Regarding final provisions, countries exchanged views based on a description of standard articles on final provisions provided by the Secretariat (UNEP/PP/INC.1/8) and the Synthesis Report. Several countries highlighted that these provisions should be negotiated after the substantive obligations of the treaty were agreed upon, with one delegation noting that the inclusion of a provision on reservations depends on the nature of the future treaty, and another stating that the necessity of final provisions depends on the content of the future treaty. A number of countries also emphasized that a decision on whether the treaty would have annexes was yet to be determined.
Delegates widely supported the establishment of a legal drafting group at a later stage of the negotiations to determine final provisions, referencing the process adopted for the Minamata Convention. Some delegations stressed that such a legal drafting group should be composed of all members. One delegation underlined that final provisions must be agreed by consensus.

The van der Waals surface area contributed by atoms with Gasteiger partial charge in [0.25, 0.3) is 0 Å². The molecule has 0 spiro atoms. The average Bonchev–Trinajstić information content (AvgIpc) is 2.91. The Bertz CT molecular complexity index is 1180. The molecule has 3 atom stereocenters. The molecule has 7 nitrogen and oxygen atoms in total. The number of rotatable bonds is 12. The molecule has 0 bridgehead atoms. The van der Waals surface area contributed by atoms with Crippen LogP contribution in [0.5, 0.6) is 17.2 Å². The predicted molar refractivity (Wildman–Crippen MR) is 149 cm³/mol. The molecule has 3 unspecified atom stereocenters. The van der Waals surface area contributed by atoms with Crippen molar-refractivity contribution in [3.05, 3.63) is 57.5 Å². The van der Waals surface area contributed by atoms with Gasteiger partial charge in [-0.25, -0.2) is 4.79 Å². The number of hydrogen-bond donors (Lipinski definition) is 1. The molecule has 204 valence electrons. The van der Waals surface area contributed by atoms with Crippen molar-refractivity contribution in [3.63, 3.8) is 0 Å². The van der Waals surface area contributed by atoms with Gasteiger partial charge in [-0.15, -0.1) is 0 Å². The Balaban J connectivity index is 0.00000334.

Completing a first round of discussions on all elements of the synthesis report, the group took up discussions on possible intersessional work and next steps. A number of countries expressed concern that written and non-text proposals had not yet been reflected in the Co-Facilitators summary, and called for a compilation text reflecting all inputs and proposals already submitted. Co-Facilitator Collignon emphasized that efforts would be made to integrate all inputs from respective contact groups on advancing the instrument.
In a night session, the group considered the list of issues to be addressed through intersessional work.
Election of officers: Georgia, for EASTERN EUROPEAN STATES, nominated Estonia as Vice-Chair to the INC bureau.